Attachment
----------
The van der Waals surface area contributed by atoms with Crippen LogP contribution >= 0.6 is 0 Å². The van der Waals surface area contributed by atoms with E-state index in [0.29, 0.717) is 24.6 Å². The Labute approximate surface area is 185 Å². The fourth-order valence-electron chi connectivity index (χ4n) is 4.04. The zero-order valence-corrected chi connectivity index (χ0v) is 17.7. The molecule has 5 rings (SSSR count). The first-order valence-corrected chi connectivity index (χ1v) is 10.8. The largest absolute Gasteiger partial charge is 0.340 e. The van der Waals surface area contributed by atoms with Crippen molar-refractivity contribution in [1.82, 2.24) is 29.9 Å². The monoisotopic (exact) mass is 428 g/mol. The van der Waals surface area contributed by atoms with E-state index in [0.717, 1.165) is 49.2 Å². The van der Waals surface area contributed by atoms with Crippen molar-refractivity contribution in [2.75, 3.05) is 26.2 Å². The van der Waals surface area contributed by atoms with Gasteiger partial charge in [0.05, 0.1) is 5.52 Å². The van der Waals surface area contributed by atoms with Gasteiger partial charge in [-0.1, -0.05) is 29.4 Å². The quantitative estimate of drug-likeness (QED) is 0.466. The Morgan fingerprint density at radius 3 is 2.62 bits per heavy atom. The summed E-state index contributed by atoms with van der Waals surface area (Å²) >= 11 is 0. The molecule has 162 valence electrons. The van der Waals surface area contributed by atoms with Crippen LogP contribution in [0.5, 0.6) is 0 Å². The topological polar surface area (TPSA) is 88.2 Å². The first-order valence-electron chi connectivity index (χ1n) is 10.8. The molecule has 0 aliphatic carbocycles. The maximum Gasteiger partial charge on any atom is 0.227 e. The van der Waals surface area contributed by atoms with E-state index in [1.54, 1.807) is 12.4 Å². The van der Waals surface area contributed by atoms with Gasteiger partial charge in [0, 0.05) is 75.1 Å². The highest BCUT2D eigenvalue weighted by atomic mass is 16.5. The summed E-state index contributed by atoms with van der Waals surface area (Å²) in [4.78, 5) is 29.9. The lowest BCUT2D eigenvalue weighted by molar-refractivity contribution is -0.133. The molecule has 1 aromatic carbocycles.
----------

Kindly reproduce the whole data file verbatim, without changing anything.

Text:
The van der Waals surface area contributed by atoms with Crippen LogP contribution >= 0.6 is 0 Å². The van der Waals surface area contributed by atoms with E-state index in [0.29, 0.717) is 24.6 Å². The Labute approximate surface area is 185 Å². The fourth-order valence-electron chi connectivity index (χ4n) is 4.04. The zero-order valence-corrected chi connectivity index (χ0v) is 17.7. The molecule has 5 rings (SSSR count). The first-order valence-corrected chi connectivity index (χ1v) is 10.8. The largest absolute Gasteiger partial charge is 0.340 e. The van der Waals surface area contributed by atoms with Crippen molar-refractivity contribution in [1.82, 2.24) is 29.9 Å². The monoisotopic (exact) mass is 428 g/mol. The van der Waals surface area contributed by atoms with E-state index in [0.717, 1.165) is 49.2 Å². The van der Waals surface area contributed by atoms with Crippen molar-refractivity contribution in [2.75, 3.05) is 26.2 Å². The van der Waals surface area contributed by atoms with Gasteiger partial charge in [0.05, 0.1) is 5.52 Å². The van der Waals surface area contributed by atoms with Gasteiger partial charge in [-0.1, -0.05) is 29.4 Å². The quantitative estimate of drug-likeness (QED) is 0.466. The Morgan fingerprint density at radius 3 is 2.62 bits per heavy atom. The summed E-state index contributed by atoms with van der Waals surface area (Å²) >= 11 is 0. The molecule has 162 valence electrons. The van der Waals surface area contributed by atoms with Crippen LogP contribution in [0.5, 0.6) is 0 Å². The topological polar surface area (TPSA) is 88.2 Å². The first-order valence-electron chi connectivity index (χ1n) is 10.8. The molecule has 0 aliphatic carbocycles. The maximum Gasteiger partial charge on any atom is 0.227 e. The van der Waals surface area contributed by atoms with E-state index in [1.54, 1.807) is 12.4 Å². The van der Waals surface area contributed by atoms with Gasteiger partial charge in [0, 0.05) is 75.1 Å². The highest BCUT2D eigenvalue weighted by atomic mass is 16.5. The summed E-state index contributed by atoms with van der Waals surface area (Å²) in [4.78, 5) is 29.9. The lowest BCUT2D eigenvalue weighted by molar-refractivity contribution is -0.133. The molecule has 1 aromatic carbocycles.